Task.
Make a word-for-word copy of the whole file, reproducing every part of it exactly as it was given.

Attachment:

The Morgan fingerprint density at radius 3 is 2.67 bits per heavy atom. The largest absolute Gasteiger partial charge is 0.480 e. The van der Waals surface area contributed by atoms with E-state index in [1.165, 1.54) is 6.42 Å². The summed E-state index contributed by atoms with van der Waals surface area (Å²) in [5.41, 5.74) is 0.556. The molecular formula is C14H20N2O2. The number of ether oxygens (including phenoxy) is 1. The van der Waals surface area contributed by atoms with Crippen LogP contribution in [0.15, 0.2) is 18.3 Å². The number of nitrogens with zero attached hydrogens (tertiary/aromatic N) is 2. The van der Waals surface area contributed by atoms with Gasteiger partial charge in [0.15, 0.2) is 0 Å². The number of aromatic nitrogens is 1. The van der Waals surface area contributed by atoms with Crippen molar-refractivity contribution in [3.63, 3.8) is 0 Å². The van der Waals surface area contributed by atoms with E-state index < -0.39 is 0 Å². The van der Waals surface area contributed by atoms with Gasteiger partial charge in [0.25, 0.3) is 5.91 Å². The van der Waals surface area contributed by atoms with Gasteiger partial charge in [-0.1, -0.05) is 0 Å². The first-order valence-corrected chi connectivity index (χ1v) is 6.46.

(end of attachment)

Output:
The Morgan fingerprint density at radius 3 is 2.67 bits per heavy atom. The largest absolute Gasteiger partial charge is 0.480 e. The van der Waals surface area contributed by atoms with E-state index in [1.165, 1.54) is 6.42 Å². The summed E-state index contributed by atoms with van der Waals surface area (Å²) in [5.41, 5.74) is 0.556. The molecular formula is C14H20N2O2. The number of ether oxygens (including phenoxy) is 1. The van der Waals surface area contributed by atoms with Crippen LogP contribution in [0.15, 0.2) is 18.3 Å². The number of nitrogens with zero attached hydrogens (tertiary/aromatic N) is 2. The van der Waals surface area contributed by atoms with Gasteiger partial charge in [0.15, 0.2) is 0 Å². The number of aromatic nitrogens is 1. The van der Waals surface area contributed by atoms with Crippen molar-refractivity contribution in [3.63, 3.8) is 0 Å². The van der Waals surface area contributed by atoms with E-state index < -0.39 is 0 Å². The van der Waals surface area contributed by atoms with Gasteiger partial charge in [0.25, 0.3) is 5.91 Å². The van der Waals surface area contributed by atoms with Gasteiger partial charge in [-0.1, -0.05) is 0 Å². The first-order valence-corrected chi connectivity index (χ1v) is 6.46.